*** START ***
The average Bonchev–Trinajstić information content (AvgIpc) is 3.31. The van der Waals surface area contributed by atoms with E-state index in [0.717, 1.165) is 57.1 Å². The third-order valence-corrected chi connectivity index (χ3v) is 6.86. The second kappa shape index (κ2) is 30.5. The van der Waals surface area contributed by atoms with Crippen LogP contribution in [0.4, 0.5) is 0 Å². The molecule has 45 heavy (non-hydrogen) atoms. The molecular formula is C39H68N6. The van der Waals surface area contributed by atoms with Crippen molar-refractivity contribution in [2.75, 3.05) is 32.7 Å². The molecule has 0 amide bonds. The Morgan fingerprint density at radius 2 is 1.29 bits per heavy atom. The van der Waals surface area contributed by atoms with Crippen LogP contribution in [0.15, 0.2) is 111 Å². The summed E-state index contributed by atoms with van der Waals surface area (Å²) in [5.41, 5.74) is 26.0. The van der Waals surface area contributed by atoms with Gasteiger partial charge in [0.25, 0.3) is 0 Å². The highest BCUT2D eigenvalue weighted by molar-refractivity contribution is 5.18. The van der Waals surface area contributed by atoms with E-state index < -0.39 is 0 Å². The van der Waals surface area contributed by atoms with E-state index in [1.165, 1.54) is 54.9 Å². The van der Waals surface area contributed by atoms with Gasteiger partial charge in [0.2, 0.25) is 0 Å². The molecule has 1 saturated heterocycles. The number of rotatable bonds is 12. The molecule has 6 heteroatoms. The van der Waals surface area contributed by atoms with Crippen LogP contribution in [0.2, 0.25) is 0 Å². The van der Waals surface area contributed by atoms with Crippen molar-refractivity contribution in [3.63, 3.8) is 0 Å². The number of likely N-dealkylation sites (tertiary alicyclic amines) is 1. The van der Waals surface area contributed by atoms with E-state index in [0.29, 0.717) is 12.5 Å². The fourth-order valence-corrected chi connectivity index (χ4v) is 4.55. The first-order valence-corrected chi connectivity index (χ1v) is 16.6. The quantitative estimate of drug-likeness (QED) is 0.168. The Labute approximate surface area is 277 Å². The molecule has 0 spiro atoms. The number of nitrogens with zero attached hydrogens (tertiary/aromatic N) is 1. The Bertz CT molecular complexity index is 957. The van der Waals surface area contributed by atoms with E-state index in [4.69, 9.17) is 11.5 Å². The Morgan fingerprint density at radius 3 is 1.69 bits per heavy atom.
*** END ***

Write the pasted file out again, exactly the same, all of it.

The average Bonchev–Trinajstić information content (AvgIpc) is 3.31. The van der Waals surface area contributed by atoms with E-state index in [0.717, 1.165) is 57.1 Å². The third-order valence-corrected chi connectivity index (χ3v) is 6.86. The second kappa shape index (κ2) is 30.5. The van der Waals surface area contributed by atoms with Crippen LogP contribution in [0.4, 0.5) is 0 Å². The molecule has 45 heavy (non-hydrogen) atoms. The molecular formula is C39H68N6. The van der Waals surface area contributed by atoms with Crippen molar-refractivity contribution in [2.75, 3.05) is 32.7 Å². The molecule has 0 amide bonds. The Morgan fingerprint density at radius 2 is 1.29 bits per heavy atom. The van der Waals surface area contributed by atoms with Crippen LogP contribution in [0.15, 0.2) is 111 Å². The summed E-state index contributed by atoms with van der Waals surface area (Å²) in [5.41, 5.74) is 26.0. The van der Waals surface area contributed by atoms with Gasteiger partial charge in [0.25, 0.3) is 0 Å². The highest BCUT2D eigenvalue weighted by molar-refractivity contribution is 5.18. The van der Waals surface area contributed by atoms with E-state index < -0.39 is 0 Å². The van der Waals surface area contributed by atoms with E-state index in [1.165, 1.54) is 54.9 Å². The van der Waals surface area contributed by atoms with Gasteiger partial charge in [0.2, 0.25) is 0 Å². The molecule has 1 saturated heterocycles. The number of rotatable bonds is 12. The molecule has 6 heteroatoms. The van der Waals surface area contributed by atoms with Crippen LogP contribution in [0.2, 0.25) is 0 Å². The van der Waals surface area contributed by atoms with Crippen molar-refractivity contribution in [3.63, 3.8) is 0 Å². The number of likely N-dealkylation sites (tertiary alicyclic amines) is 1. The van der Waals surface area contributed by atoms with E-state index in [0.29, 0.717) is 12.5 Å². The fourth-order valence-corrected chi connectivity index (χ4v) is 4.55. The first-order valence-corrected chi connectivity index (χ1v) is 16.6. The quantitative estimate of drug-likeness (QED) is 0.168. The Labute approximate surface area is 277 Å². The molecule has 0 spiro atoms. The number of nitrogens with zero attached hydrogens (tertiary/aromatic N) is 1. The Bertz CT molecular complexity index is 957. The van der Waals surface area contributed by atoms with E-state index in [4.69, 9.17) is 11.5 Å². The Morgan fingerprint density at radius 3 is 1.69 bits per heavy atom.